Saturday, April 19, 2014

Today In NHL History - Sedin's Disallowed Goal

On April 19th in 2010, Vancouver Canucks forward Daniel Sedin deflected a puck off his skate and past Los Angeles Kings netminder Jonathan Quick in Game 3 of the opening round of the 2010 playoffs, pulling his team within a goal three minutes into the third period.

Ruled a good goal by on-ice referee Steve Kozari, NHL SVP Mike Murphy and the off-ice video review crew overturned the ruling after a lengthy six minute review, causing CBC's Hockey Night In Canada broadcaster Jim Hughson to remark "Wow, that is a most interesting call".

NHL Rule 78.5(ii) states a goal shall be disallowed "when the puck has been kicked using a distinct kicking motion." A "distinct kicking motion" is defined by Rule 38.4(iv) as "one which, with a pendulum motion, the player propels the puck with his skate into the net." Rule 49.2 clarifies, however, that "a puck that deflects into the net off an attacking player’s skate who does not use a distinct kicking motion is a legitimate goal".

Absent evidence of a "distinct kicking motion", Murphy was invited to speak with Ron Maclean on HNIC and share the reasoning behind his decision to overturn the on-ice ruling and disallow Sedin's goal.

The interview appeared to further confuse an already perplexed panel.

Maclean: Tell us exactly how you came to your conclusion.

Murphy: ... It [the puck] had to be propelled some way. We felt it was the skate and not a distinct kicking motion but with a kicking motion that made it move back the other way. It wasn't a deflection. It wasn't a redirect. It was a kick. So that's the decision we came up with.

Maclean: If he's just making a stop ... and it [the puck] hits his skate and changes direction, is that a kicking motion?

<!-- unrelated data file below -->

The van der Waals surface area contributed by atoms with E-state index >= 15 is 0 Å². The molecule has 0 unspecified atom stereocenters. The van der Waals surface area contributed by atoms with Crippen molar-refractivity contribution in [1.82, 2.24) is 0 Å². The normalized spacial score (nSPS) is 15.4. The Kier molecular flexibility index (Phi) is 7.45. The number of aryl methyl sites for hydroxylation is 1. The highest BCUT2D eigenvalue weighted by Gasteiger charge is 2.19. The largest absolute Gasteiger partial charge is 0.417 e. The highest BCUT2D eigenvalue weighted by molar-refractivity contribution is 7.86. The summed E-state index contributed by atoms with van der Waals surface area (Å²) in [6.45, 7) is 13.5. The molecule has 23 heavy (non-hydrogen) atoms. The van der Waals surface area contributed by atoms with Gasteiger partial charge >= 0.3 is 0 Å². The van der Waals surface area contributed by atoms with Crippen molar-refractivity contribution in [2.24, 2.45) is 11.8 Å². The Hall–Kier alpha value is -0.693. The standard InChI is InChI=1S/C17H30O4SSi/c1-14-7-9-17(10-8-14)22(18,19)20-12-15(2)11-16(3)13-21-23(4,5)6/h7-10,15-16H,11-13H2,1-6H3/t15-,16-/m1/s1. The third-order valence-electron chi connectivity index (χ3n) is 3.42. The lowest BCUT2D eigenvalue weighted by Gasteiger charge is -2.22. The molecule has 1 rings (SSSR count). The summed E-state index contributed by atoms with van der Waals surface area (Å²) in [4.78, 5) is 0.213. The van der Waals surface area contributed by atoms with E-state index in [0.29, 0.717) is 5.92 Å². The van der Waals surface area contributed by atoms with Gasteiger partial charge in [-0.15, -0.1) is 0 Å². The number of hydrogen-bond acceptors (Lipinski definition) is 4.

Murphy: No ... We'll let that stand as a goal. We felt that wasn't the case here. He knew what he was doing.
When questioned the next day as to how Murphy could have known that Sedin "knew what he was doing", Commissioner Bettman deflected the question and controversy, electing instead to defend his staff:
"Mike Murphy was trying to explain at one o'clock in the morning as best he could exactly what was going on. And if he wasn't as articulate as perhaps those looking to parse his words would like, so be it. But as I said, I have complete confidence in Mike Murphy, Colie Campbell, and the entire hockey operations department. I think this whole tact of innuendo and insinuation is both insulting and pure fantasy. And I suggest everyone move on and focus on the fact we are having a dynamic playoffs."
Interestingly, a near identical goal was scored by the same player three months earlier. After video review, that goal was allowed to stand.

Clouding the waters of incompetence with conspiracy, allegations of partiality surfaced as an interview from earlier that season between LAKings.com and the club's former player (10yrs), captain (7yrs), and coach (4yrs) turned NHL SVP revealed Murphy's bias towards the team.
LAKings.com: You were with the Kings from early on in the team’s existence – how have you seen the team change in the time since then?

Murphy: Well I have seen some obvious changes with the colors of the uniforms and the logo and the different arena where they play. What has not changed is the great group of solid hockey fans in Southern California that support and love the Kings, even with the changes. I think it would be so neat to see the Kings succeed and win a Stanley Cup because it would do just a tremendous amount for the Southern California market and the Kings franchise. They have been hard working and very close in a number of years, so that would be nice to see.
The disallowed goal preserved the Kings 4-2 lead en route to a 5-3 win, taking a 2-1 series lead over the Canucks. The win, however, would be the last for Los Angeles as Vancouver ultimately cinched the series 4-2.

That's today in NHL history.

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